January 31, 2014.
Four years ago on this day, I woke up to get ready for a busy day of senior year. I would attend my classes and immediately go to rehearsal for that year’s musical. Four years ago, I was an eager student waiting for the news that would determine my future and my educational plans. January 31st, the day that the mailbox would be stuffed with either that long anticipated large red folder reading “YES” in bold letters, or a quaint tightly sealed envelope containing dreaded news of deferred dreams. That morning as I stood over my dresser deciding on an outfit, I truly believed that my future, my identity and my abilities would be determined by the size of the envelope that the mail carrier would deliver.
My best friend drove me home to check the mailbox. We waited and waited and tried to pass the time. After what felt like a century, the mailman hand delivered me a large envelope from the school of my dreams. That cold January afternoon, it felt as if the mailman hand delivered me my future.
That night, I celebrated. I stared at the large red folder with pride and optimism. The next four years of predicted friendships, success, educational milestones and life-changing moments played out in my mind. Holding that red folder, I felt like I was holding the next chapter of my life. In many ways, I was.
That red envelope did in fact turn out to be my ticket to new and amazing best friends, phenomenal experiences and one of the best years of my life. That large red envelope was my ticket to numerous opportunities and life-changing moments. In so many ways, January 31, 2014 did change my life. But I was wrong to assume that it defined my life’s path.
I would later learn that there would be other friendships to be made, other experiences to be lived, other large envelopes to celebrate and new dream schools to attend. There would be other moments that would define my identity and shape my future. There would be other days that I remember and other moments that I would get to celebrate. I would later learn how ridiculous I was to assume that my whole future would be determined on that specific day and by the size of the envelope in my painted mailbox.
Don’t get me wrong, receiving that large red envelope was one of the best moments of my life, I wasn’t wrong about that. What I was wrong about, was thinking that I, a naive 17-year-old high school senior, had the ability to meticulously map out my future years in advance. I didn’t take the time to think about possible curve balls that life could violently spike my way. I didn’t take the time to think about crazy things that could happen along the way. And that, that is where I was totally and completely wrong.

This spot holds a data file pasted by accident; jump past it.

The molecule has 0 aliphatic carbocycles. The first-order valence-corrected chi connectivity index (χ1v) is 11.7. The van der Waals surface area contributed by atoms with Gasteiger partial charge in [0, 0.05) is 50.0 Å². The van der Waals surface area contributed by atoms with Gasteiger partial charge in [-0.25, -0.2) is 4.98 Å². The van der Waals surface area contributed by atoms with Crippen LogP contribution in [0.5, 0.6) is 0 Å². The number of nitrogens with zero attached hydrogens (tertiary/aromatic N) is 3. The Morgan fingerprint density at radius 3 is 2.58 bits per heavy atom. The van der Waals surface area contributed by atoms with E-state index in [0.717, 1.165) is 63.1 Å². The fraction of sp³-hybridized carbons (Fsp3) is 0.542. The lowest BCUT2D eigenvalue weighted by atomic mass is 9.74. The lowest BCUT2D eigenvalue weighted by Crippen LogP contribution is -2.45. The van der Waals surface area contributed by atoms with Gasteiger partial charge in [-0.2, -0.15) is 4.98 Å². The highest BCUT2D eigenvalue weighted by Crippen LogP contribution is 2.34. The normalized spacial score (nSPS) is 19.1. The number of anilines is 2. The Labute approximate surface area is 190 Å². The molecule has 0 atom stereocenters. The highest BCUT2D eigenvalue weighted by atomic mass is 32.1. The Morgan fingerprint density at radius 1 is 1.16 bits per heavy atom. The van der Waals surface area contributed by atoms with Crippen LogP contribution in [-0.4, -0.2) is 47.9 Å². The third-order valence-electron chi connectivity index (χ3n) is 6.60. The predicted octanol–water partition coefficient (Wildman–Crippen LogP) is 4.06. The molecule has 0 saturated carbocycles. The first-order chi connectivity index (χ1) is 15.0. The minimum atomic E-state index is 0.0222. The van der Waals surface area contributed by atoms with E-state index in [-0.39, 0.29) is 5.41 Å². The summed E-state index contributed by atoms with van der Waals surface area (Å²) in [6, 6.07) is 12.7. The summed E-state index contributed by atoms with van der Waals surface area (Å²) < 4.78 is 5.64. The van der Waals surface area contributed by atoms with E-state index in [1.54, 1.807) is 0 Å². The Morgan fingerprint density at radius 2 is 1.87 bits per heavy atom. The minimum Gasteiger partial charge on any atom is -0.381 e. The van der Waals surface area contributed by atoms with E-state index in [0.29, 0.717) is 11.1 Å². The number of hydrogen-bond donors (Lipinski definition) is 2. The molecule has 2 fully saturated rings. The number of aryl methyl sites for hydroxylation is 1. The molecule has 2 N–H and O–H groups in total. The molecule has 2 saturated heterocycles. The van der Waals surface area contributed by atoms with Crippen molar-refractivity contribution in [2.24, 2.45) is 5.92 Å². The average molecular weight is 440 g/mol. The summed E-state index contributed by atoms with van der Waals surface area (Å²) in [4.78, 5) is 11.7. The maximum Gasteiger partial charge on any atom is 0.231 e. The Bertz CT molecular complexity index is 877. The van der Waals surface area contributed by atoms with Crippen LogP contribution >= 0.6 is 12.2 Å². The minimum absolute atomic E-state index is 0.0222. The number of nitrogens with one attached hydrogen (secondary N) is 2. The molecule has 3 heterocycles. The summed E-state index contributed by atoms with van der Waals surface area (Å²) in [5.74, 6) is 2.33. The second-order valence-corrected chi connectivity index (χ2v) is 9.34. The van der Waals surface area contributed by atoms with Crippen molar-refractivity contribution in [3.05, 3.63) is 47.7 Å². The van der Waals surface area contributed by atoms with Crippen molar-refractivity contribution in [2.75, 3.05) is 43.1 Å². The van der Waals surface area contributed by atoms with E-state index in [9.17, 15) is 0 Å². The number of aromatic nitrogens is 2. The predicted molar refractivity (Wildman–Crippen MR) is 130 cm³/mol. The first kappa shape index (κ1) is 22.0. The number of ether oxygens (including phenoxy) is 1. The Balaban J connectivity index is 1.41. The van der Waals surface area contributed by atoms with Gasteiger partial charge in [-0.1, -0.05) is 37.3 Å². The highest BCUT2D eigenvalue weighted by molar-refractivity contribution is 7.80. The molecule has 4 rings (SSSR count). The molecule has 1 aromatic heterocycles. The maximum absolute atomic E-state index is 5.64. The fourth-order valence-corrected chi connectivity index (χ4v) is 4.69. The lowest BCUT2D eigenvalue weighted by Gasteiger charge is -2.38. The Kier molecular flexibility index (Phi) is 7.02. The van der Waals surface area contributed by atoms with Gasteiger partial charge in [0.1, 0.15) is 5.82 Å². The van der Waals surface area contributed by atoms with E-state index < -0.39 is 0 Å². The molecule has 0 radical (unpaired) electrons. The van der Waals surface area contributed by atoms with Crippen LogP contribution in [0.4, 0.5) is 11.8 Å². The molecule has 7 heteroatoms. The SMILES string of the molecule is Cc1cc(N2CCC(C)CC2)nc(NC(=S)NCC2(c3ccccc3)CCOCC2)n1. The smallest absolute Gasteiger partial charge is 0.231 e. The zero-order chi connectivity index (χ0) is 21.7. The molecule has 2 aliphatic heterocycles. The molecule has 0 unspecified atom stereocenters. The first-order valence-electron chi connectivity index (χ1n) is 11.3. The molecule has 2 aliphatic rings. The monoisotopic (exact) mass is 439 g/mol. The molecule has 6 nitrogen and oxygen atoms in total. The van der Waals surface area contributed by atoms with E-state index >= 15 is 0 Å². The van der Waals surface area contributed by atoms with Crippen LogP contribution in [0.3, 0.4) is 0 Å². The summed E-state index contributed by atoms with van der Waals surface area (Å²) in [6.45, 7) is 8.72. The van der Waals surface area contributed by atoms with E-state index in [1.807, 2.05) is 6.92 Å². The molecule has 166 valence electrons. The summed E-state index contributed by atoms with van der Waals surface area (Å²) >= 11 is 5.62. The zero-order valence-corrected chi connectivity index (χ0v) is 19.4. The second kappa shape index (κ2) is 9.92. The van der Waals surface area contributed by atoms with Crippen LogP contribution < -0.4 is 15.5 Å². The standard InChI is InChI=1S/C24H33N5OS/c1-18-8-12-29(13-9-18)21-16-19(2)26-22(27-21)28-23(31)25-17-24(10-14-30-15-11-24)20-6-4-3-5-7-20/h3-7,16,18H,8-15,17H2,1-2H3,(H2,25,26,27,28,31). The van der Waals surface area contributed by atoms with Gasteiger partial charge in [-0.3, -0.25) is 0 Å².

My life could not possibly be any more different at this point than I imagined it would be four years ago. If all had gone according to plan, I would be in the midst of my final semester of college. I would be student teaching in an elementary school in Poughkeepsie and trying to figure out what life post-grad would possibly be like. If all had gone according to plan, I would not have transferred schools, or gone through the tedious college application process two additional times. I would not have had to meet with transfer advisors and go over credit transfer reports. I would not have had to continuously adjust to life at a new school, while simultaneously creating a new normal. But if all had gone according to plan, would I be this happy? Would I be this strong? Would I even be who I am today?
People ask me ever so frequently how much time was lost in school when I was sick, or how far behind I fell. Individuals I barely know will bluntly ask me how far behind my hospital stay put me on my educational path. I’ve learned to laugh, smile and spit out my well-practiced and perfectly choreographed response: “Not as much time as I thought I would lose,” or “I’m just grateful to be back in the classroom.”
Reflecting on this question, I see things differently than those around me do. I don’t see it as time lost or “falling behind.” I see it as gaining time- time to find myself, time to find what I want to do, time to decide what to study, time to make more friends, time to try new things. My life turned completely upside down when I was sick, showing me that there is no need to be anything but happy. “Falling behind” in school as some might say, has given me the opportunity to only do what makes me happy, to only pursue what fills me with complete and utter joy. If you ask me, that is a gift in itself.
I laugh at the version of myself that I was four years ago. As I once read, “we make plans and God laughs.” Right now, I have absolutely no clue where I will be in another four years, and I have no intention of trying to figure it out or to plan it all right now. I am content where I am in life, more content than I could have ever imagined. I am my healthiest and happiest self. When you think about it, we as individuals grow so much in a day, a week, a month, a year. It is practically impossible to figure out what the future holds and it is tiring to try.
Recently, one of my favorite quotes has become, “difficult roads often lead to beautiful destinations.” Last year, my first year post-transplant was one of the hardest years of my life. The year before that was traumatic and life-changing. During this time, I was lost and confused and constantly in a state of sadness. I was trying to adjust to my new “normal,” while attempting to revive what I once defined ordinary as. The past couple of years were an incredibly difficult road, but they have led me to one of the most beautiful destinations: complete bliss.
So I won’t graduate from my original dream school with my friends this coming May, but in a few semesters I’ll graduate from my new favorite place with new friends and celebrate my new accomplishments.
And frankly, I couldn’t be happier.